"I'm sure there are several factors here. Number one, most people think of vitamin C as a vitamin. You define vitamin as a trace amount of a substance that you need to prevent [ailments like] scurvy, in the case of vitamin C. But what we're talking about here is something in a pharmacological range.
The way to really understand vitamin C is to go back to the writings of Irwin Stone who wrote The Healing Factor, which was a fantastic book written in the 70s about vitamin C.
He points out that every creature, when they are sick, greatly increase their liver's or their kidney's production of vitamin C. But humans, primates, and guinea pigs have lost that ability.
We still have the gene that makes the L-gulonolactone oxidase enzyme that converts glucose to vitamin C but it's non-functional. We have to get our vitamin C from the outside; from food.
When we give vitamin C intravenously, what we're doing is recreating your liver's ability to synthesize tremendous amounts of vitamin C.
… So I always look upon high dose vitamin C as nature's way of dealing with crisis in terms of your health. This notion however does not exist in the conventional thinking in the medical mind."
There are also financial factors. The standard oncology treatments are extremely expensive while I.V. vitamin C is relatively inexpensive. And conventional medicine, as a general rule, is notoriously uninterested in solutions that can't produce profits.
Administration Methods and Dosage Recommendations
There are two primary ways you can administer vitamin C; orally and intravenously.
"For the average patient, I… encourage them to take at least the Linus Pauling dose, which is 1 gram, twice a day, of vitamin C," Hunninghake says.
"Certainly you can do more than that. If you're suffering from chronic infections or chronic fatigue you can go ahead and gradually increase your dose up to what's called the bowel tolerance dose.
It's very safe. The idea that vitamin C causes kidney stones has been completely disproven... There have been several studies by urologists that have shown that is not an issue with high-dose vitamin C.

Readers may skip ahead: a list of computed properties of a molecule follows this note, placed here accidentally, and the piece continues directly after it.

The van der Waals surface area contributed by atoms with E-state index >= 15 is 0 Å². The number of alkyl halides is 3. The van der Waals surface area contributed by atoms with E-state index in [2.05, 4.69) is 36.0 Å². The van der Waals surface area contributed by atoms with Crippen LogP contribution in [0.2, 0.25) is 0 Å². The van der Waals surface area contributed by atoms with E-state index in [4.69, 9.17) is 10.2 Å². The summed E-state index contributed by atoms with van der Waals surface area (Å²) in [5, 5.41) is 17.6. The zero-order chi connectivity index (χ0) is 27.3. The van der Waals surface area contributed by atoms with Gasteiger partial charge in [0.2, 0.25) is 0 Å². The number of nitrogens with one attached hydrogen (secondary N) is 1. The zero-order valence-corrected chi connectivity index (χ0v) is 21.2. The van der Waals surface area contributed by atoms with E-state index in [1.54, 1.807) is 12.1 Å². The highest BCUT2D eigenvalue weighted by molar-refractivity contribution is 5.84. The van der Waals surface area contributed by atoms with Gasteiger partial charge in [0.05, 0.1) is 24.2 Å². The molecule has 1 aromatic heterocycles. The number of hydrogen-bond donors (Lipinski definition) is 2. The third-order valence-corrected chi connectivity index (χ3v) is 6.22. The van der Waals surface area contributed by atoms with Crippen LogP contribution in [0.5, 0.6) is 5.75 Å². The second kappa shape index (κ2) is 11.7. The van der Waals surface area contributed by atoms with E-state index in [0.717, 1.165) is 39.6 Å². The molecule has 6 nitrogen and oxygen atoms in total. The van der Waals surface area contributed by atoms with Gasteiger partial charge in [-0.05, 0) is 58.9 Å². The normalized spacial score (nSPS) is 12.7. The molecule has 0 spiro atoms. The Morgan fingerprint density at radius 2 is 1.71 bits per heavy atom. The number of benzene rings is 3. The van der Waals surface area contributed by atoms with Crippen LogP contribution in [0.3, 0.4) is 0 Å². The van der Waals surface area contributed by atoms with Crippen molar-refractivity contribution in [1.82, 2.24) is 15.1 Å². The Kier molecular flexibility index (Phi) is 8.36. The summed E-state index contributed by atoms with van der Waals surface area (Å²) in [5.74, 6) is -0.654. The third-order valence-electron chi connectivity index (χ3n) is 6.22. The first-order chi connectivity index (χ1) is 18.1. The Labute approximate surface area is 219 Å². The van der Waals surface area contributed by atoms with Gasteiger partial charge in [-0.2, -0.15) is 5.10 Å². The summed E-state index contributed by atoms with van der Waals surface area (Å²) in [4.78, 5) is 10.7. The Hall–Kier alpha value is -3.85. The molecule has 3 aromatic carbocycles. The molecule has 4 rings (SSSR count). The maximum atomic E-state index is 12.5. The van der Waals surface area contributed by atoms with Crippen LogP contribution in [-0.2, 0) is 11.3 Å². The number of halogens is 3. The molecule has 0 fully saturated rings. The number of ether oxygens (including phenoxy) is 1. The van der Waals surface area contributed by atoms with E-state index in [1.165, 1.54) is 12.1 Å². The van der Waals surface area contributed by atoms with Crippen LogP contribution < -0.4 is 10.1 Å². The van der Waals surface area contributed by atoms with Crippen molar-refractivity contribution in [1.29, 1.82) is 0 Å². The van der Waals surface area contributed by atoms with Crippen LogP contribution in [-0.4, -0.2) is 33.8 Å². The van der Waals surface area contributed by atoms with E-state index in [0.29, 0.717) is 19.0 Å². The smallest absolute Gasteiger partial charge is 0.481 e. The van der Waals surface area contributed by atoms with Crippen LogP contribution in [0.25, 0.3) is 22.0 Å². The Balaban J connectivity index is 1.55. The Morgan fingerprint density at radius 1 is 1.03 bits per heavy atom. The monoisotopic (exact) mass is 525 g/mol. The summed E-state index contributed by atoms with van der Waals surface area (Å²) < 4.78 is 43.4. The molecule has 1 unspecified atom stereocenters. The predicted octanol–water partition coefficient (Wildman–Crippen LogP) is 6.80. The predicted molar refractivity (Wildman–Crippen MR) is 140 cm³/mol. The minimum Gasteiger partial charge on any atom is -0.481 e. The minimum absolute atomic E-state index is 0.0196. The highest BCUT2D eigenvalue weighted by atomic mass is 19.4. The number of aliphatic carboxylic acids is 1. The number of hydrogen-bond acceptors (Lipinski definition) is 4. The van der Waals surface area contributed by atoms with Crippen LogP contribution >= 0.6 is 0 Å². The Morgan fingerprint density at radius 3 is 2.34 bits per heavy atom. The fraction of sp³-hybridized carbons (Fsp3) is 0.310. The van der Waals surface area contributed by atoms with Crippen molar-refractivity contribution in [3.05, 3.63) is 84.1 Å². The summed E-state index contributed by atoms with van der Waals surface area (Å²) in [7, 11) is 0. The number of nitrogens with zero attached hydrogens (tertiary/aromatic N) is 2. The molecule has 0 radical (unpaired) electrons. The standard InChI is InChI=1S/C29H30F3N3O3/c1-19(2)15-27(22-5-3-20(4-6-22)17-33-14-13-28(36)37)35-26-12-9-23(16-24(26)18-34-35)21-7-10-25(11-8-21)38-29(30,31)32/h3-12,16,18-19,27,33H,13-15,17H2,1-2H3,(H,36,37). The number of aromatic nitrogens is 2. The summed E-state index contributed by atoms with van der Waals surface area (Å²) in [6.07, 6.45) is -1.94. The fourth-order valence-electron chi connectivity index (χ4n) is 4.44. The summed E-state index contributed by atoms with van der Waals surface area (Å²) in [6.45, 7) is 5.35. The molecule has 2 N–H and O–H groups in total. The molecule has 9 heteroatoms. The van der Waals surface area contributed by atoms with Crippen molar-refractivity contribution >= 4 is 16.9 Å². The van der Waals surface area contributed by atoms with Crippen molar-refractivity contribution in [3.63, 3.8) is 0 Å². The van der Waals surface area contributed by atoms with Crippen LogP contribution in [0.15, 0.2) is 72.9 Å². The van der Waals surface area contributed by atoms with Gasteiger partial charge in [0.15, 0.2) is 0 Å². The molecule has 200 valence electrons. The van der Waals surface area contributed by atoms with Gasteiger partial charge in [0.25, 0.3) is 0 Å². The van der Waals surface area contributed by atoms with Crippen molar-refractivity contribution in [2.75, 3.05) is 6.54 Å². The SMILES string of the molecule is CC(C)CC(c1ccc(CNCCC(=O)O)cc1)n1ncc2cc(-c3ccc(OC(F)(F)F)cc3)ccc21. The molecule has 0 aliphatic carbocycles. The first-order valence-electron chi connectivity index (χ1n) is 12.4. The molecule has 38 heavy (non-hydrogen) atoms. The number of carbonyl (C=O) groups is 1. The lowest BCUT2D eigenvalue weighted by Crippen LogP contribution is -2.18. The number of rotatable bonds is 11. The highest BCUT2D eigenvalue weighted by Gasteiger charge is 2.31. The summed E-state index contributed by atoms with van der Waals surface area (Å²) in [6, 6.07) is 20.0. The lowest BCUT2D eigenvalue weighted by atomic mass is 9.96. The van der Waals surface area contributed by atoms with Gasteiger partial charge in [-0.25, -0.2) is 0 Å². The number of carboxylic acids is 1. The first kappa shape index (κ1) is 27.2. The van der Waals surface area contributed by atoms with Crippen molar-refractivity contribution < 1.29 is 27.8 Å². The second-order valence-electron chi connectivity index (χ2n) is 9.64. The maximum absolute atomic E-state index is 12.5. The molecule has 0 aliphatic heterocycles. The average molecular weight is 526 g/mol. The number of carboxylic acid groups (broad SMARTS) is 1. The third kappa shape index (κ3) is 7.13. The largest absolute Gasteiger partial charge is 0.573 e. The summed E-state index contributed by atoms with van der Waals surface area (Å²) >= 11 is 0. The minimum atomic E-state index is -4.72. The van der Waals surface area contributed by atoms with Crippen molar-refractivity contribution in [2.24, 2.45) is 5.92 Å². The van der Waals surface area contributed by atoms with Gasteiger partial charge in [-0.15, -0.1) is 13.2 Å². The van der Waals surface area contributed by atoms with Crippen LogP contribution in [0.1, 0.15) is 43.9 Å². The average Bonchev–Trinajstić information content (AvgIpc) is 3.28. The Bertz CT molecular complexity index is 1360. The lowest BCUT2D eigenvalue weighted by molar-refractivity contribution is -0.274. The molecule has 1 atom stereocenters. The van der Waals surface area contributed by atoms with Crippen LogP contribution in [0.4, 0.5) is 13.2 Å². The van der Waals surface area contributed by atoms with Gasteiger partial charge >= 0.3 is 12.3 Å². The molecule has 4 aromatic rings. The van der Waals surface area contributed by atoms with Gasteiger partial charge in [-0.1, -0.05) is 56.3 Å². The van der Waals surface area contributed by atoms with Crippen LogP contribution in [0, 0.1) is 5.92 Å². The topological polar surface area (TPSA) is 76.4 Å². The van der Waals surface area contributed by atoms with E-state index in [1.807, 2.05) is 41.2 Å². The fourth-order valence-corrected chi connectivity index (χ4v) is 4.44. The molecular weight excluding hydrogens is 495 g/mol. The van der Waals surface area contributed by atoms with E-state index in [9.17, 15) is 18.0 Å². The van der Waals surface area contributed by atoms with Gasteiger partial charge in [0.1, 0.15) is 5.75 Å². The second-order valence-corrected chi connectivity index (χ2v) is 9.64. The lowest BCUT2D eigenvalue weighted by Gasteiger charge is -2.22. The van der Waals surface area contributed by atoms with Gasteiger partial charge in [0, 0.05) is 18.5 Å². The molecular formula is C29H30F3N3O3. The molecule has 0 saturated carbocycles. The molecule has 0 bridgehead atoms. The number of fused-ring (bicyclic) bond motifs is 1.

For the typical patient oral [supplementation] is fine, but if you have a serious illness, you should think in terms of doing intravenous vitamin C from a practitioner because it can greatly amplify and change the benefits of I.V. vitamin C."
As for the typical dosage for intravenous vitamin C, the Riordan IVC protocol calls for a starting dose around 15 grams.
However, it's important to first get your G6PD (Glucose-6-phosphate dehydrogenase) level checked.
Check for G6PD Deficiency Before Starting I.V. Vitamin C
G6PD is an enzyme that your red blood cells need to maintain membrane integrity.
What many people don't understand is that high dose intravenous vitamin C is a strong pro-oxidant. And giving a pro-oxidant to a G6PD-deficient patient can cause hemolysis of their red blood cells.
So administering intravenous vitamin C is not for the novice.
I strongly recommend getting it done by an experienced practitioner who uses the Riordan protocol or some other protocol that ensures the vitamin C is administered in a safe manner.
Fortunately, G6PC deficiency is relatively uncommon. People of Mediterranean- and African decent are at greater risk, but it's rare even in those groups. In one series of over 800 G6PD tests, Hunninghake only found four people with a deficiency.
So it's not a great concern, but should you happen to be that rare person with a deficiency, the ramifications of barreling ahead with high dose I.V. vitamin C could be disastrous.